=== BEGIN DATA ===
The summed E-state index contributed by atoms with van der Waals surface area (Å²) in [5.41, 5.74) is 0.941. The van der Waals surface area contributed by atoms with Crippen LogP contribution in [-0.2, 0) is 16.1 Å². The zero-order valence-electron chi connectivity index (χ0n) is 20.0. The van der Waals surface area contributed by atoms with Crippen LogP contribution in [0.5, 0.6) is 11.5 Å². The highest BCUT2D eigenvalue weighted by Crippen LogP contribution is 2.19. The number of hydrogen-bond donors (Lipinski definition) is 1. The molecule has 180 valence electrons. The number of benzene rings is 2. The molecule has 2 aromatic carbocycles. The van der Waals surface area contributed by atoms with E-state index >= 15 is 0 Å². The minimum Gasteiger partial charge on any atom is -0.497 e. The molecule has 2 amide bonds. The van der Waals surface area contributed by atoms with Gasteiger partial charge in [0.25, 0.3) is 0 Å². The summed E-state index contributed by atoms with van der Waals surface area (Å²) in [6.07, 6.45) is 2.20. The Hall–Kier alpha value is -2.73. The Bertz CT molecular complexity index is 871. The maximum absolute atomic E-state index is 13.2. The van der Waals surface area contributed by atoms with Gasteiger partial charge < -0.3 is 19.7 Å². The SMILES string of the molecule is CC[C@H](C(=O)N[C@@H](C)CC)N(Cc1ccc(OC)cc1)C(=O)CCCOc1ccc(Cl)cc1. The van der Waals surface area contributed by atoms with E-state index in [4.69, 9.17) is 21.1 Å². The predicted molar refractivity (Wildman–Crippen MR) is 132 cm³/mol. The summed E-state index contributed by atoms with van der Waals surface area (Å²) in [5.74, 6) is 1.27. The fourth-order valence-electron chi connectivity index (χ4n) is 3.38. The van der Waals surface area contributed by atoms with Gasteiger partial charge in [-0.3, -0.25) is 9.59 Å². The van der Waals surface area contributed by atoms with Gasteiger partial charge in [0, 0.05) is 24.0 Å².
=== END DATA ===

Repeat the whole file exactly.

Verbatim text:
The summed E-state index contributed by atoms with van der Waals surface area (Å²) in [5.41, 5.74) is 0.941. The van der Waals surface area contributed by atoms with Crippen LogP contribution in [-0.2, 0) is 16.1 Å². The zero-order valence-electron chi connectivity index (χ0n) is 20.0. The van der Waals surface area contributed by atoms with Crippen LogP contribution in [0.5, 0.6) is 11.5 Å². The highest BCUT2D eigenvalue weighted by Crippen LogP contribution is 2.19. The number of hydrogen-bond donors (Lipinski definition) is 1. The molecule has 180 valence electrons. The number of benzene rings is 2. The molecule has 2 aromatic carbocycles. The van der Waals surface area contributed by atoms with E-state index >= 15 is 0 Å². The minimum Gasteiger partial charge on any atom is -0.497 e. The molecule has 2 amide bonds. The van der Waals surface area contributed by atoms with Gasteiger partial charge in [0.25, 0.3) is 0 Å². The summed E-state index contributed by atoms with van der Waals surface area (Å²) in [6.07, 6.45) is 2.20. The Hall–Kier alpha value is -2.73. The Bertz CT molecular complexity index is 871. The maximum absolute atomic E-state index is 13.2. The van der Waals surface area contributed by atoms with Gasteiger partial charge < -0.3 is 19.7 Å². The SMILES string of the molecule is CC[C@H](C(=O)N[C@@H](C)CC)N(Cc1ccc(OC)cc1)C(=O)CCCOc1ccc(Cl)cc1. The van der Waals surface area contributed by atoms with E-state index in [4.69, 9.17) is 21.1 Å². The predicted molar refractivity (Wildman–Crippen MR) is 132 cm³/mol. The summed E-state index contributed by atoms with van der Waals surface area (Å²) in [5.74, 6) is 1.27. The fourth-order valence-electron chi connectivity index (χ4n) is 3.38. The van der Waals surface area contributed by atoms with Gasteiger partial charge in [-0.3, -0.25) is 9.59 Å². The van der Waals surface area contributed by atoms with Gasteiger partial charge in [0, 0.05) is 24.0 Å².